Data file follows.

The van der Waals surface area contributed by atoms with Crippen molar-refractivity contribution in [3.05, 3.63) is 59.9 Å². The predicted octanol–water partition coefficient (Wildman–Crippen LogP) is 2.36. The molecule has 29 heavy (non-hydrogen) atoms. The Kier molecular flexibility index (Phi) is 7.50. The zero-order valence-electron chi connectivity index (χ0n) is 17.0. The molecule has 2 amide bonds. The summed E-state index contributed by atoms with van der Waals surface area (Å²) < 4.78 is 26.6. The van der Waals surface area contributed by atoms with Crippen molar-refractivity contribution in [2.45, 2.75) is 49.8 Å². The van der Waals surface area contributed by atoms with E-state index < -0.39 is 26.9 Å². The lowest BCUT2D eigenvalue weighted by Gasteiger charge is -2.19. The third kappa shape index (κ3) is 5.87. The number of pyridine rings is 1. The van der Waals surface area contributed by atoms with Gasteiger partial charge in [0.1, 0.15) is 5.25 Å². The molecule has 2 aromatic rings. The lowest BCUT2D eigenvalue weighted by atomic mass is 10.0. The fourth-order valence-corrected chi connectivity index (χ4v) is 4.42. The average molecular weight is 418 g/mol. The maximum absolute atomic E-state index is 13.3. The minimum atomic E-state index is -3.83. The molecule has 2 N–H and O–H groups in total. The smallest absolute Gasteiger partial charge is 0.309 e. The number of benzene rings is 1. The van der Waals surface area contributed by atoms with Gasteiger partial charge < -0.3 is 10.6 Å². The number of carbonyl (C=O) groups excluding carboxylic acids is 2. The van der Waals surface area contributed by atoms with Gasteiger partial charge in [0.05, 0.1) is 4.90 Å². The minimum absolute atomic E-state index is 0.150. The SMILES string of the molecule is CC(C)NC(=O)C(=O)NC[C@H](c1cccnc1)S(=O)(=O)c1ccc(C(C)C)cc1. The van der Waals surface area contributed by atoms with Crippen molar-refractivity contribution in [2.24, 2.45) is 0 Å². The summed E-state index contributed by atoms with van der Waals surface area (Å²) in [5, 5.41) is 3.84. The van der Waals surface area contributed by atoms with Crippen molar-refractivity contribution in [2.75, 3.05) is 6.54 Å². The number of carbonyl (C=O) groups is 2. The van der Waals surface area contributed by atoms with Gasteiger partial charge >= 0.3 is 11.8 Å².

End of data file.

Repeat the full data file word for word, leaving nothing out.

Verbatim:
The van der Waals surface area contributed by atoms with Crippen molar-refractivity contribution in [3.05, 3.63) is 59.9 Å². The predicted octanol–water partition coefficient (Wildman–Crippen LogP) is 2.36. The molecule has 29 heavy (non-hydrogen) atoms. The Kier molecular flexibility index (Phi) is 7.50. The zero-order valence-electron chi connectivity index (χ0n) is 17.0. The molecule has 2 amide bonds. The summed E-state index contributed by atoms with van der Waals surface area (Å²) < 4.78 is 26.6. The van der Waals surface area contributed by atoms with Crippen molar-refractivity contribution in [2.45, 2.75) is 49.8 Å². The van der Waals surface area contributed by atoms with E-state index < -0.39 is 26.9 Å². The lowest BCUT2D eigenvalue weighted by Gasteiger charge is -2.19. The third kappa shape index (κ3) is 5.87. The number of pyridine rings is 1. The van der Waals surface area contributed by atoms with Gasteiger partial charge in [0.1, 0.15) is 5.25 Å². The molecule has 2 aromatic rings. The lowest BCUT2D eigenvalue weighted by atomic mass is 10.0. The fourth-order valence-corrected chi connectivity index (χ4v) is 4.42. The average molecular weight is 418 g/mol. The maximum absolute atomic E-state index is 13.3. The minimum atomic E-state index is -3.83. The molecule has 2 N–H and O–H groups in total. The smallest absolute Gasteiger partial charge is 0.309 e. The number of benzene rings is 1. The van der Waals surface area contributed by atoms with Gasteiger partial charge < -0.3 is 10.6 Å². The number of carbonyl (C=O) groups excluding carboxylic acids is 2. The van der Waals surface area contributed by atoms with Gasteiger partial charge in [0.05, 0.1) is 4.90 Å². The minimum absolute atomic E-state index is 0.150. The SMILES string of the molecule is CC(C)NC(=O)C(=O)NC[C@H](c1cccnc1)S(=O)(=O)c1ccc(C(C)C)cc1. The van der Waals surface area contributed by atoms with Crippen molar-refractivity contribution in [2.24, 2.45) is 0 Å². The summed E-state index contributed by atoms with van der Waals surface area (Å²) in [5, 5.41) is 3.84. The van der Waals surface area contributed by atoms with Crippen molar-refractivity contribution in [2.75, 3.05) is 6.54 Å². The number of carbonyl (C=O) groups is 2. The van der Waals surface area contributed by atoms with Gasteiger partial charge >= 0.3 is 11.8 Å².